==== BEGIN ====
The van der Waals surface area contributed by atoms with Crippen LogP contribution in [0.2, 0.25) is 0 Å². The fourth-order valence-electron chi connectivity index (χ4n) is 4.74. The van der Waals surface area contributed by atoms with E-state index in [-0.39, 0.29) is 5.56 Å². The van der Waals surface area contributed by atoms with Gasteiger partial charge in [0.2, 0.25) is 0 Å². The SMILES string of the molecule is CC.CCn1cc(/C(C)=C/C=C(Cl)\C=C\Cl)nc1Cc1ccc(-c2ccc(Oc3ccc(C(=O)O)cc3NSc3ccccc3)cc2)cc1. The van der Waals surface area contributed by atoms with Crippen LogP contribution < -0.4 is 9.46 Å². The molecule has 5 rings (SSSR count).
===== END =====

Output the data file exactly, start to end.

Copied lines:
The van der Waals surface area contributed by atoms with Crippen LogP contribution in [0.2, 0.25) is 0 Å². The fourth-order valence-electron chi connectivity index (χ4n) is 4.74. The van der Waals surface area contributed by atoms with E-state index in [-0.39, 0.29) is 5.56 Å². The van der Waals surface area contributed by atoms with Gasteiger partial charge in [0.2, 0.25) is 0 Å². The SMILES string of the molecule is CC.CCn1cc(/C(C)=C/C=C(Cl)\C=C\Cl)nc1Cc1ccc(-c2ccc(Oc3ccc(C(=O)O)cc3NSc3ccccc3)cc2)cc1. The van der Waals surface area contributed by atoms with Crippen LogP contribution < -0.4 is 9.46 Å². The molecule has 5 rings (SSSR count).